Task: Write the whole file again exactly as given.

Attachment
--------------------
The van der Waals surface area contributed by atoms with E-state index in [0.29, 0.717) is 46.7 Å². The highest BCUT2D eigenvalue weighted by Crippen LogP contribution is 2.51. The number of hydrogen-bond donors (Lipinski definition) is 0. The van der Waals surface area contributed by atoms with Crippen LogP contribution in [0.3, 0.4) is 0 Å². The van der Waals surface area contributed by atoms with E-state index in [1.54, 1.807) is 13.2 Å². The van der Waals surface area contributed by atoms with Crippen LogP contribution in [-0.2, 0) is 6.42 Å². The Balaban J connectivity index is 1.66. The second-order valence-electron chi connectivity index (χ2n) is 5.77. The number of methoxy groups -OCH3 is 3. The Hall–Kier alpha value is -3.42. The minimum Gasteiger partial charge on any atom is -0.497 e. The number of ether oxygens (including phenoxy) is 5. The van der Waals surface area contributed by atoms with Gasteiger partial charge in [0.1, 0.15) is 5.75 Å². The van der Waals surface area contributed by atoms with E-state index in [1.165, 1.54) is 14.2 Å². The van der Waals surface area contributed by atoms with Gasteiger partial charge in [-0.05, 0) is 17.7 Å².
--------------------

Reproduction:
The van der Waals surface area contributed by atoms with E-state index in [0.29, 0.717) is 46.7 Å². The highest BCUT2D eigenvalue weighted by Crippen LogP contribution is 2.51. The number of hydrogen-bond donors (Lipinski definition) is 0. The van der Waals surface area contributed by atoms with Crippen LogP contribution in [0.3, 0.4) is 0 Å². The van der Waals surface area contributed by atoms with E-state index in [1.54, 1.807) is 13.2 Å². The van der Waals surface area contributed by atoms with Crippen LogP contribution in [-0.2, 0) is 6.42 Å². The Balaban J connectivity index is 1.66. The second-order valence-electron chi connectivity index (χ2n) is 5.77. The number of methoxy groups -OCH3 is 3. The Hall–Kier alpha value is -3.42. The minimum Gasteiger partial charge on any atom is -0.497 e. The number of ether oxygens (including phenoxy) is 5. The van der Waals surface area contributed by atoms with Gasteiger partial charge in [0.1, 0.15) is 5.75 Å². The van der Waals surface area contributed by atoms with E-state index in [1.165, 1.54) is 14.2 Å². The van der Waals surface area contributed by atoms with Gasteiger partial charge in [-0.05, 0) is 17.7 Å².